It’s a terrible situation: you head to the ATM to get money to repair your car, for example, but the machine will not roll out any cash. To your dismay, you soon discover that your bank has frozen your account because a debt collector has won a judgment against you and is now trying to satisfy a delinquent obligation. Read on for more about debt collectors and bank accounts.
How Can My Bank Account be Frozen?
It seems like the ultimate infringement. However, it is perfectly legal for a debt collector to gain access to your bank account through a process known as a garnishment.
How it works is, if you have an unpaid debt, a creditor or debt collector may secure a court order – a garnishment — to freeze your account and withdraw cash to cover the debt.This usually happens after a collector files suit then wins a judgment against you.
Besides garnishing your bank account, a debt collector might be able to garnish your wages. That is, unless you live in Texas, South Carolina, Pennsylvania, or North Carolina. Those states may still garnish your bank account, however.
Is a Court Order Always Necessary?
Access to your account typically requires a court order. Certain federal agencies, though, including the Internal Revenue Service, may be able to gain access to your account sans a court’s permission.
Also note that it’s unnecessary for a creditor to inform you that your bank account is frozen – after a judgment has been made against you. The only notification that you must receive is that you’re being sued, and that a judgment has been issued against you.
Can They Wipe Out My Account?
How muchdebt collectors can take will depend on your state of residence. In California, for example, $1,788 is automatically protected from garnishment, a sum that must be adjusted each year for inflation.
What About Exemptions?
Except to pay child support, student loans, alimony, or delinquent taxes, most federal benefits may not be taken through garnishment. Those benefits generally include:
- Federal emergency disaster assistance
- Railroad retirement benefits
- Benefits from the federal Office of Personnel Management
- Military annuities and survivors’ benefits
- Federal student aid
- Veterans’ benefits
- Supplemental Security Income benefits, and Social Security benefits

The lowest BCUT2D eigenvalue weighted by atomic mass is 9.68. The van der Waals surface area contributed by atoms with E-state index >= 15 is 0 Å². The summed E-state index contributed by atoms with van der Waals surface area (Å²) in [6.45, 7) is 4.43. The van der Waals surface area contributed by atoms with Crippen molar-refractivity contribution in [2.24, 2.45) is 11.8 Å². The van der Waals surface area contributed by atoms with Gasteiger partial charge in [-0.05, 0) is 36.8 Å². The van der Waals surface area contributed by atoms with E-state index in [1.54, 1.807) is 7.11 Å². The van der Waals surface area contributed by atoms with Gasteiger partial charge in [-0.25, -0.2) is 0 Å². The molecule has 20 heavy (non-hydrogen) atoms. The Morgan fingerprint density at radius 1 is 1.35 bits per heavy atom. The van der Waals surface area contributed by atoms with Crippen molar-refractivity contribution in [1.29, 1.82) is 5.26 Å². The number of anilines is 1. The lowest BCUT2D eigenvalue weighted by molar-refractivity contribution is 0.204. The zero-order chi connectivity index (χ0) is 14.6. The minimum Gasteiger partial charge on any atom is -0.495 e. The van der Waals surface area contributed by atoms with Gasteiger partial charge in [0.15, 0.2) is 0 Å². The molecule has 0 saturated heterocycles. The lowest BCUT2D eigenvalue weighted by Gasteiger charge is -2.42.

Also, in some states, an account that is jointly held by a married couple is protected from garnishment if the debt is owed by one spouse but not the other. Further, assets, including bank accounts, that are held in a living trust cannot be accessed by collectors. You should also know that an account at a bank that prohibits account garnishments likely is protected by creditors.
How Can My Account be Protected from Creditors?
Well, of course, the easiest way to avoid getting yourself in such a nightmare scenario is by paying your debts, and on time. If you’re already in trouble deep, in terms of credit card or other unsecured debt, get information about assistance at www.freedomdebtrelief.com. Debt settlement may be your best way forward.
Respond Right Away
You don’t want to ignore a lawsuit against you, because collectors are serious about getting what you owe, up to having your account garnished. If you respond in a timely fashion, though, you may be able to get around a judgment, even.
If you are sued, you still must respond immediately, either independently or through your lawyer. So, you’ll either show up in court or submit a written response. Do make certain that you do thoroughly read the suit and look for errors, such as regarding the amount it says you owe.
When it comes to debt collectors and your bank accounts, knowledge is power. You also may want to connect with an attorney who can give you the expertise you may need.